Watching Genocide, Doing Nothing: The Final Betrayal of Darfur

Watching Genocide, Doing Nothing: The Final Betrayal of Darfur

As the fourth year of genocidal destruction in the Darfur region of Sudan grinds on, with ever greater numbers of civilians affected by increasingly chaotic conflict, one feature in this obscene episode of mass human destruction is clear: never before in history has genocide been so reliably, fully, and consistently reported as it unfolds. This is not to say that the news media have done their job in Darfur. Indeed, with the exception of a few U.S. reporters who have dispatched—at times—superb work and the Reuters newswire (in particular the extraordinarily insightful and intrepid Opheera McDoom), coverage has been poor in larger circulation newspapers and worse in news magazines. Exceptions must be made for the compelling op-ed work of Nicholas Kristof of the New York Times, who has made a number of trips to Darfur and eastern Chad, and the superbly informed editorial writing on Darfur by the Washington Post.

But most of what can be known about the character of human suffering and destruction in Darfur—the dynamics within Khartoum’s genocidal campaign, the regime’s deliberate impeding of humanitarian delivery, the obstruction of African Union forces on the ground, the failure of the Abuja peace agreement, the increasingly large areas inaccessible to all aid assistance, the fracturing of the rebel movements—comes from what must be called “specialist literature.” The evolving features of the National Islamic Front’s genocide must be gleaned from fitful UN “sit reps” (situation reports); press releases from humanitarian organizations that have endured hijackings, kidnappings, and in far too many cases the killings of workers; the chronically belated Darfur Humanitarian Profiles from the UN Office for the Coordination of Humanitarian Affairs; and reports from the immensely courageous indigenous human rights organization SOAT (Sudanese Organization Against Torture). Additionally, the UN’s Integrated Regional Information Networks (IRIN) serves as an intelligent and expansive clearinghouse for UN-garnered intelligence about realities on the ground in Darfur, and issues frequent dispatches. But it is not widely read; I have never seen an IRIN dispatch carried in an American newspaper or news magazine.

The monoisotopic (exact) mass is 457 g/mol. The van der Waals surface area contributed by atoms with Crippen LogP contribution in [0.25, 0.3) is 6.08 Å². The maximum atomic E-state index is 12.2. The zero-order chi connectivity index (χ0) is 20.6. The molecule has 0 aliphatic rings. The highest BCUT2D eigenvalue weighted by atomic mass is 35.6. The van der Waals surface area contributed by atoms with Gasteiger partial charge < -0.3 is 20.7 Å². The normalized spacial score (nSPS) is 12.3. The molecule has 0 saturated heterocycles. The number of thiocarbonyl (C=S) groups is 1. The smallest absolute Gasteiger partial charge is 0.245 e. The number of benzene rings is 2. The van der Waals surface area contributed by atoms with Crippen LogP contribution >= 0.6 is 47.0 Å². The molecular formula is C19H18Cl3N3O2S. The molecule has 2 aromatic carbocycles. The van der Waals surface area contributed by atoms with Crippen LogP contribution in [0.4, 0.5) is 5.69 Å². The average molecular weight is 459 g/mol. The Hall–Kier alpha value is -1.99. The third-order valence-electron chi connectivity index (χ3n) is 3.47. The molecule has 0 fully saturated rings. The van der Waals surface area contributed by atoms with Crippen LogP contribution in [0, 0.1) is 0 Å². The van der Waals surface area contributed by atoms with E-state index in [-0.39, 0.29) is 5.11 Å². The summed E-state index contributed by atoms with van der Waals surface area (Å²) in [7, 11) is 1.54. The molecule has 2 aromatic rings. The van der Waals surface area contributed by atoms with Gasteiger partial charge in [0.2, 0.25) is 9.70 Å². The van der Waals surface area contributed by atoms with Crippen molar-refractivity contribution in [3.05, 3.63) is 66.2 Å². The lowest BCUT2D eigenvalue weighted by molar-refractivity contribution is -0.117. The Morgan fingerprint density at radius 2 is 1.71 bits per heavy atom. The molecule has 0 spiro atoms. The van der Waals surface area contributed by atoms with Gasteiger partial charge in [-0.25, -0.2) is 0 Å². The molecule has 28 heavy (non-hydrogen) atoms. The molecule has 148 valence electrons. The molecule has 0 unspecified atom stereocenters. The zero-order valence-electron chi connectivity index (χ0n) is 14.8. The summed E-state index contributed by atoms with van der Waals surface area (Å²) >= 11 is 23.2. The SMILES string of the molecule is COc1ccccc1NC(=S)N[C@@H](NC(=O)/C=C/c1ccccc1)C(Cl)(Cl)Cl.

Periodically, reports from human rights, humanitarian, and policy organizations bring information to light. On-the-ground and regional research by the International Crisis Group, Human Rights Watch, Amnesty International, Refugees International, and Physicians for Human Rights has been the basis for critical work going back to February 2003, when major conflict in Darfur broke out and subsequently provoked Khartoum to engage again in its favored domestic security policy: genocidal counter-insurgency warfare (a pattern that goes back to genocide in the Nuba Mountains and southern Sudan’s oil regions). Although these reports frequently generate a brief wire item, they have a limited number of readers.<...


Duggan | University of California Press Gardels